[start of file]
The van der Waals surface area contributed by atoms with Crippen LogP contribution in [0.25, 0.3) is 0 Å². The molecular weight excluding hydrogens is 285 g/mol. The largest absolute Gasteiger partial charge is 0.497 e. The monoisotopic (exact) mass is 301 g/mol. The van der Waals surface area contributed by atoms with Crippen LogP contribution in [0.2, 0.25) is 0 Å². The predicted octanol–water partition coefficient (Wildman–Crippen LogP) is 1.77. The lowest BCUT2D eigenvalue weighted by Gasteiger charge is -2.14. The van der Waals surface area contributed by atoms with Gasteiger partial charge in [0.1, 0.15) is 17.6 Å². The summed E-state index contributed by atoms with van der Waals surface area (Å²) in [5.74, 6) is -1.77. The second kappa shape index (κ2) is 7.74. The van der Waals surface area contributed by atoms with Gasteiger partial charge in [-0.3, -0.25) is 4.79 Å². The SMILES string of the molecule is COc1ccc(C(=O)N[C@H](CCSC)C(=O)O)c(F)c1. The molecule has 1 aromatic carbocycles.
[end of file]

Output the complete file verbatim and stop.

The van der Waals surface area contributed by atoms with Crippen LogP contribution in [0.25, 0.3) is 0 Å². The molecular weight excluding hydrogens is 285 g/mol. The largest absolute Gasteiger partial charge is 0.497 e. The monoisotopic (exact) mass is 301 g/mol. The van der Waals surface area contributed by atoms with Crippen LogP contribution in [0.2, 0.25) is 0 Å². The predicted octanol–water partition coefficient (Wildman–Crippen LogP) is 1.77. The lowest BCUT2D eigenvalue weighted by Gasteiger charge is -2.14. The van der Waals surface area contributed by atoms with Gasteiger partial charge in [0.1, 0.15) is 17.6 Å². The summed E-state index contributed by atoms with van der Waals surface area (Å²) in [5.74, 6) is -1.77. The second kappa shape index (κ2) is 7.74. The van der Waals surface area contributed by atoms with Gasteiger partial charge in [-0.3, -0.25) is 4.79 Å². The SMILES string of the molecule is COc1ccc(C(=O)N[C@H](CCSC)C(=O)O)c(F)c1. The molecule has 1 aromatic carbocycles.